The 30 in 30 series will continue despite the lockout.
After hoisting the Stanley Cup for the sixth time in team history and raising the sixth banner to the rafters of TD Garden, the Boston Bruins struggled in the month of October, losing seven out of 10 games and causing many to speculate about a Stanley Cup hangover. It took a home-and-home loss with the hated Montreal Canadiens to get the Bruins out of their funk and they spent the month of November winning, winning, winning. The only November loss came on Black Friday to the Detroit Red Wings and since it was a loss in a shootout, many Bruins faithful held to the claim that their team didn’t lose at all in regulation during November. The pace lightened only slightly in December, when the team lost three out of 12 games, but before Christmas, both Tyler Seguin and Brad Marchand had their first career hat tricks.
The second half of the season, though, was a little more muddled for the Black and Gold. After Nathan Horton was lost to another concussion in January, the team struggled to produce as much as it had before the skilled top-liner was declared done for the season. The controversy surrounding the team’s victory trip to the White House also didn’t help matters. A 6-0 shutout against the Buffalo Sabres in February was their most ignominious loss of the season. February itself was ignominious: eight losses out of 13 games, five of those losses shutouts. Eventually the winning pace picked back up near the end of the regular season, though, and through it all the Bruins had banked enough points during the best of times to remain atop the Northeast Division for much of the season.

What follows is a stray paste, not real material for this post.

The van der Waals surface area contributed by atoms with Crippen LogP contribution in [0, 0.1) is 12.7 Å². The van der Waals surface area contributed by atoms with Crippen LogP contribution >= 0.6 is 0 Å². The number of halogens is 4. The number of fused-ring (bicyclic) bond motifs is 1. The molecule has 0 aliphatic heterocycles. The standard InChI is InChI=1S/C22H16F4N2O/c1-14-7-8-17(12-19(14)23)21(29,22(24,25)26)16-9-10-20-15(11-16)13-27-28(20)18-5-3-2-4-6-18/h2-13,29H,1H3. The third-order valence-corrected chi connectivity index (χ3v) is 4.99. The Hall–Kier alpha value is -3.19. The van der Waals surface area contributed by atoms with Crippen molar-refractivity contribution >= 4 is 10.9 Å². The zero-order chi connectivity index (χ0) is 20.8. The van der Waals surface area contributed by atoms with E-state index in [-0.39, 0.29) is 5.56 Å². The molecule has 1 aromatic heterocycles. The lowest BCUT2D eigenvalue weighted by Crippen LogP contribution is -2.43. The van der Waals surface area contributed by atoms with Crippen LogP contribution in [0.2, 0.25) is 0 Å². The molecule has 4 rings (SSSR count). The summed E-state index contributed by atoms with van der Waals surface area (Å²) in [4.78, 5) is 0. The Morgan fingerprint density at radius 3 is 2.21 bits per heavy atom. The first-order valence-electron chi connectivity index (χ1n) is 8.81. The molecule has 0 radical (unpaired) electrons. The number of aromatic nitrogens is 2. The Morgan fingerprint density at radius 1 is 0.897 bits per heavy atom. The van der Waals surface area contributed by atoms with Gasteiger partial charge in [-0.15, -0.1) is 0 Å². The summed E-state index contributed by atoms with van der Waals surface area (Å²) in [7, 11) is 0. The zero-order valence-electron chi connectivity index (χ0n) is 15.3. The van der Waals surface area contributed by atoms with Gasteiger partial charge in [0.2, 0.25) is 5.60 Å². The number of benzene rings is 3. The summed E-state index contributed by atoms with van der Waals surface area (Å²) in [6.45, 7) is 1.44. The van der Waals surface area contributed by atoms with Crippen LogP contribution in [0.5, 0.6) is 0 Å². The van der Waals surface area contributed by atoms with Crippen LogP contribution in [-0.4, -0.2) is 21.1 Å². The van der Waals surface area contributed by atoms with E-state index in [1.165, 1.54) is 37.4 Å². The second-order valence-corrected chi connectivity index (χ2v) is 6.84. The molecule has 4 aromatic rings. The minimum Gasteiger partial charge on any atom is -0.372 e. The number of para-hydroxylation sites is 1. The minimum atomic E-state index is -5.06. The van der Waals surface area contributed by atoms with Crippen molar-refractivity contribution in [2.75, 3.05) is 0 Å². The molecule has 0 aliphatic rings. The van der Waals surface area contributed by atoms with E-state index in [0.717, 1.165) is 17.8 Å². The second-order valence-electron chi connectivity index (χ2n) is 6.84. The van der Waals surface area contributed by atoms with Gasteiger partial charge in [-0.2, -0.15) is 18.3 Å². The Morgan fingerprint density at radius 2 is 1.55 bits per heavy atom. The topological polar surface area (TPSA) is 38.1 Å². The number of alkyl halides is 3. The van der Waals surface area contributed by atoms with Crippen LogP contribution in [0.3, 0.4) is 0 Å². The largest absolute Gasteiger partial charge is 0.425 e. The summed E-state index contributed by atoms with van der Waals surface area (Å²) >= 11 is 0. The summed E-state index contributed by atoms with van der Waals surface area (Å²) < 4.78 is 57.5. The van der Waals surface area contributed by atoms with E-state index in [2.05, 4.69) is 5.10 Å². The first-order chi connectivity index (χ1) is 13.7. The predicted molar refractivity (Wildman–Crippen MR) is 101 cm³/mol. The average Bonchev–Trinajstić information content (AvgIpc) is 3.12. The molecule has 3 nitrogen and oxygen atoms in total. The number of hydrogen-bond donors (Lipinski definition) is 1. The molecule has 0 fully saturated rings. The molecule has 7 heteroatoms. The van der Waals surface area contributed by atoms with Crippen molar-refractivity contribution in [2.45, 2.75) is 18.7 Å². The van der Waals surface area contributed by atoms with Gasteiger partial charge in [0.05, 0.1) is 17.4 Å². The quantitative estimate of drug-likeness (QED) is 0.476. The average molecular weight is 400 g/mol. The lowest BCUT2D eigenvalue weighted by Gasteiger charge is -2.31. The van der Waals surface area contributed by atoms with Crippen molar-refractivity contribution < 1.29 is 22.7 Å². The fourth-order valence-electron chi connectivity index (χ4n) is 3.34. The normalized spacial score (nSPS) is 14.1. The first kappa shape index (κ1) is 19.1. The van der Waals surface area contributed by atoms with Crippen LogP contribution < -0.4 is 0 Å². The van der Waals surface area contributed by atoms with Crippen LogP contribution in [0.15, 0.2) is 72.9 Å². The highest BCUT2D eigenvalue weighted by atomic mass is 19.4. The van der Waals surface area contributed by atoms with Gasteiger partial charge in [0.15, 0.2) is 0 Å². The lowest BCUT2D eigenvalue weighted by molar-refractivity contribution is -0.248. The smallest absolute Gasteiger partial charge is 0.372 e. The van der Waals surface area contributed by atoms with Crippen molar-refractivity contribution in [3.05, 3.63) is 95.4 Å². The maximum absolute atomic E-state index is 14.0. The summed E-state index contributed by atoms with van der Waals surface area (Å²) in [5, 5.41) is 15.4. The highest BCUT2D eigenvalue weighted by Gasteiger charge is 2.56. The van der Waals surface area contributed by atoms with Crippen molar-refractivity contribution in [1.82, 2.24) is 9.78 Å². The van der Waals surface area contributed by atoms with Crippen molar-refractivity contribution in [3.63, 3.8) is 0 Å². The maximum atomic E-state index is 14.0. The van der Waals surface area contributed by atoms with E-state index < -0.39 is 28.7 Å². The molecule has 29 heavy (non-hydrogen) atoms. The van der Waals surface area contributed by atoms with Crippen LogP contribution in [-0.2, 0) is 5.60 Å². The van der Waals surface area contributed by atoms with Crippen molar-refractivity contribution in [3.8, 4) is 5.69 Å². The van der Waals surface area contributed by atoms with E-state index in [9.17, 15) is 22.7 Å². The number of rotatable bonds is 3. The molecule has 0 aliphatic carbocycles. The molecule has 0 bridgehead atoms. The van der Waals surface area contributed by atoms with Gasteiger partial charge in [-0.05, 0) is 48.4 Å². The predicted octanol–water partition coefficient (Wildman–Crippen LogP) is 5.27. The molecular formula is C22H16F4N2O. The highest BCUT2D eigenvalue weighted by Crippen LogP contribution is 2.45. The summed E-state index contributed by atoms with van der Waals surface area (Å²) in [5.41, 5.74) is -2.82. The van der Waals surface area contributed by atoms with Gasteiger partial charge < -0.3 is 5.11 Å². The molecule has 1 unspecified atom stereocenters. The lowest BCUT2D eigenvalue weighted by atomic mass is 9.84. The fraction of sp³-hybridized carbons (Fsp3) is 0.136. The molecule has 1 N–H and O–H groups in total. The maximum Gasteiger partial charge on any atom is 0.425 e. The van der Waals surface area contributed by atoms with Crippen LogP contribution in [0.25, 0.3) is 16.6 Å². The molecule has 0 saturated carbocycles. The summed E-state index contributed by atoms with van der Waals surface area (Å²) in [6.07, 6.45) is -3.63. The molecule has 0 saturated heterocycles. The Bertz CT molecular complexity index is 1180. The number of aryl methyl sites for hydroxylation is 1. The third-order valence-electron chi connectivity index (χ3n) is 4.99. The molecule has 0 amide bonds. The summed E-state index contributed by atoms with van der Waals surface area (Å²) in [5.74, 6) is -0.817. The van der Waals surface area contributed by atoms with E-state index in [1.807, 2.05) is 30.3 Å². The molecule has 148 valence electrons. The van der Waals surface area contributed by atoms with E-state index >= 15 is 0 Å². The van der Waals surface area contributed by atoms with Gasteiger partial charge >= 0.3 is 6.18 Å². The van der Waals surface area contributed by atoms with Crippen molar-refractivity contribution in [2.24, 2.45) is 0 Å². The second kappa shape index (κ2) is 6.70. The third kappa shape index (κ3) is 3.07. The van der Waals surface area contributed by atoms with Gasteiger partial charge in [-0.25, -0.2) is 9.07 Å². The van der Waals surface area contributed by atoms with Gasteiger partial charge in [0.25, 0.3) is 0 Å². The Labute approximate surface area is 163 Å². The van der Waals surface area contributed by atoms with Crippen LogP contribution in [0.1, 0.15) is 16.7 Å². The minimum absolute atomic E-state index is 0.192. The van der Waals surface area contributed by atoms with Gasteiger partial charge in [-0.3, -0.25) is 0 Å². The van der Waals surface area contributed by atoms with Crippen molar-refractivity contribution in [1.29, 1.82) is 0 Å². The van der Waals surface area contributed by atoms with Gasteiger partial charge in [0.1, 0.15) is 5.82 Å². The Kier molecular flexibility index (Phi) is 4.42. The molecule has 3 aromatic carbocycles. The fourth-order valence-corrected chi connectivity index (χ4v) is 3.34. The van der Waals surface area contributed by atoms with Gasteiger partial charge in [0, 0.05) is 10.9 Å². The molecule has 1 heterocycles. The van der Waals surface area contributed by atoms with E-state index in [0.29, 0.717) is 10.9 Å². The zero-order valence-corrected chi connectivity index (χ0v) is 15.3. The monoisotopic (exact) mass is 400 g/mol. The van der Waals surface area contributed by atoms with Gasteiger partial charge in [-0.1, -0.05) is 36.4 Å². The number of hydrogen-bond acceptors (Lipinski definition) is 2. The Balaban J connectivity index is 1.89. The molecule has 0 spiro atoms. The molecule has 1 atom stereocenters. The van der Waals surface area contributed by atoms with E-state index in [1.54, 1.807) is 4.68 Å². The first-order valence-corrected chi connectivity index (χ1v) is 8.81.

Some last day of the regular season shuffling, though, led the Bruins to face the Washington Capitals in the playoffs instead of the presumed Ottawa Senators. In a hard-fought seven-game series, every single game was won by just one goal. In the end, an overtime goal sent the Bruins home much earlier than they perhaps wanted and kept alive the streak of champions being unable to repeat.
The Bruins didn’t make too many waves in the offseason. In fact, their biggest get was probably at the 2012 draft, when GM Peter Chiarelli surprised the hockey world by selecting goalie Malcolm Subban (younger brother of PK) in the first round, thus making the Montreal-Boston rivalry a family affair. Chiarelli and his crew made some other good selections in later rounds, including homegrown Matt Grzelcyk. Later in the offseason, Chris Bourque joined the organization where his dad Ray had a legendary career, Christian Hanson kept the Hanson name going and Garnet Exelby joined the fold. Keep in mind that, aside from Subban and Grzelcyk, all of these players were brought in mostly for the AHL Providence Bruins, a team that has not experienced as much recent success as its parent.
In a different sort of offseason addition, Patrice Bergeron won the Selke Trophy, awarded to the league’s best defensive forward. That makes him the second Bruin in the entire history of the Selke (Steve Kasper won in 1982) to win.